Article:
62 value is 10, an ASCII LF. The usual EBCDIC newline character is 21 (0x15,
63 NL), though in some cases it may be 37 (0x25).
64
65 When you compile any of the PCRE modules, you must specify -DHAVE_CONFIG_H
66 to your compiler so that config.h is included in the sources.
67
68 An alternative approach is not to edit config.h, but to use -D on the
69 compiler command line to make any changes that you need to the
70 configuration options. In this case -DHAVE_CONFIG_H must not be set.
71
72 NOTE: There have been occasions when the way in which certain parameters
73 in config.h are used has changed between releases. (In the configure/make
74 world, this is handled automatically.) When upgrading to a new release,
75 you are strongly advised to review config.h.generic before re-using what
76 you had previously.
77
78 (2) Copy or rename the file pcre.h.generic as pcre.h.
79
80 (3) EITHER:
81 Copy or rename file pcre_chartables.c.dist as pcre_chartables.c.
82
83 OR:
84 Compile dftables.c as a stand-alone program (using -DHAVE_CONFIG_H if
85 you have set up config.h), and then run it with the single argument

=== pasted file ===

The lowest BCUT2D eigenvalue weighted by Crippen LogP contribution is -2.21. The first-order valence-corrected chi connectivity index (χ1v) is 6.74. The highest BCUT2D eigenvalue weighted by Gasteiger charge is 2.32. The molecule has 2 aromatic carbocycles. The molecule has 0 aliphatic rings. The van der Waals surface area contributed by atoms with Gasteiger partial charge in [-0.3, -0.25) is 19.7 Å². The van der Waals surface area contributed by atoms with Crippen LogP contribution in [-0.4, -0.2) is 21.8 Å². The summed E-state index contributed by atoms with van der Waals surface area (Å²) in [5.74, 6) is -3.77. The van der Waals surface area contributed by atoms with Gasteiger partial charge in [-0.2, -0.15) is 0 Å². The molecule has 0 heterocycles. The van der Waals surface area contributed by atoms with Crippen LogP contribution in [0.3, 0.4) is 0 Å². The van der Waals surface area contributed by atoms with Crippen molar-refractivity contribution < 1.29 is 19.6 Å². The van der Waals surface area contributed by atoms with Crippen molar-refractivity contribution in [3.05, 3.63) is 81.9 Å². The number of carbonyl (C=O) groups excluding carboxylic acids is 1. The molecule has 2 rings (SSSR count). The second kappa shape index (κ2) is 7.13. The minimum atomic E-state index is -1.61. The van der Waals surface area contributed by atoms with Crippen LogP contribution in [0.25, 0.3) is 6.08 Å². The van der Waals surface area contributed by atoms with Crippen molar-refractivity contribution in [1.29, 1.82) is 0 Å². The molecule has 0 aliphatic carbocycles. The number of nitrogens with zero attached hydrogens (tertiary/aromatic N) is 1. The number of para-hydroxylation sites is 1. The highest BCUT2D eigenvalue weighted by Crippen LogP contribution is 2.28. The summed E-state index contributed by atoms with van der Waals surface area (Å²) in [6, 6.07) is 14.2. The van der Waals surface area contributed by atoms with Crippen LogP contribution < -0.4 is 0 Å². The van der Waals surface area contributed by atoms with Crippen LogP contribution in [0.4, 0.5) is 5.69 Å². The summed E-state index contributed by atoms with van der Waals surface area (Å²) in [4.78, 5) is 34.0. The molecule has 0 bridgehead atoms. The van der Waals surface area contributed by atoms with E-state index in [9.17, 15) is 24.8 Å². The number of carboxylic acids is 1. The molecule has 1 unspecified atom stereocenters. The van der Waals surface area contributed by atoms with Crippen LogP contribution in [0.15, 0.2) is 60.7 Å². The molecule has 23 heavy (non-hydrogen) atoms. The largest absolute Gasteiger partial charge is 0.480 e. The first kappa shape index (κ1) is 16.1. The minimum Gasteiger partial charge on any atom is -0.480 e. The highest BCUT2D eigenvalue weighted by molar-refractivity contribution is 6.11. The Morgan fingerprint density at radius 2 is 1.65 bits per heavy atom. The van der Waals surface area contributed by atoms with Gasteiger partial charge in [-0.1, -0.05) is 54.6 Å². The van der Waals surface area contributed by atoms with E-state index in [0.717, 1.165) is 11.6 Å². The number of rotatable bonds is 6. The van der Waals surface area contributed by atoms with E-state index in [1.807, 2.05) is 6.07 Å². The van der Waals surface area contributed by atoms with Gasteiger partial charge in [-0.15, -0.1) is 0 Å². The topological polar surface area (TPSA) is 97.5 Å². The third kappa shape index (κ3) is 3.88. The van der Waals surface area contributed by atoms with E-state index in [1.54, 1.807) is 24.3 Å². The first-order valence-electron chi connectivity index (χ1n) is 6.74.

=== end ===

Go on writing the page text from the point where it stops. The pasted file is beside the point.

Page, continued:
86 "pcre_chartables.c". This generates a set of standard character tables
87 and writes them to that file. The tables are generated using the default
88 C locale for your system. If you want to use a locale that is specified
89 by LC_xxx environment variables, add the -L option to the dftables
90 command. You must use this method if you are building on a system that
91 uses EBCDIC code.
92
93 The tables in pcre_chartables.c are defaults. The caller of PCRE can
94 specify alternative tables at run time.
95
96 (4) Ensure that you have the following header files:
97
98 pcre_internal.h
99 ucp.h
100
101 (5) For an 8-bit library, compile the following source files, setting
102 -DHAVE_CONFIG_H as a compiler option if you have set up config.h with your
103 configuration, or else use other -D settings to change the configuration
104 as required.
105
106 pcre_byte_order.c
107 pcre_chartables.c
108 pcre_compile.c
109 pcre_config.c
110 pcre_dfa_exec.c
111 pcre_exec.c
112 pcre_fullinfo.c
113 pcre_get.c
114 pcre_globals.c
115 pcre_jit_compile.c
116 pcre_maketables.c
117 pcre_newline.c
118 pcre_ord2utf8.c
119 pcre_refcount.c
120 pcre_string_utils.c
121 pcre_study.c
122 pcre_tables.c
123 pcre_ucd.c
124 pcre_valid_utf8.c
125 pcre_version.c
126 pcre_xclass.c
127
128 Make sure that you include -I. in the compiler command (or equivalent for
129 an unusual compiler) so that all included PCRE header files are first
130 sought in the current directory. Otherwise you run the risk of picking up
131 a previously-installed file from somewhere else.
132
133 Note that you must still compile pcre_jit_compile.c, even if you have not
134 defined SUPPORT_JIT in config.h, because when JIT support is not
135 configured, dummy functions are compiled. When JIT support IS configured,
136 pcre_jit_compile.c #includes sources from the sljit subdirectory, where
137 there should be 16 files, all of whose names begin with "sljit".
138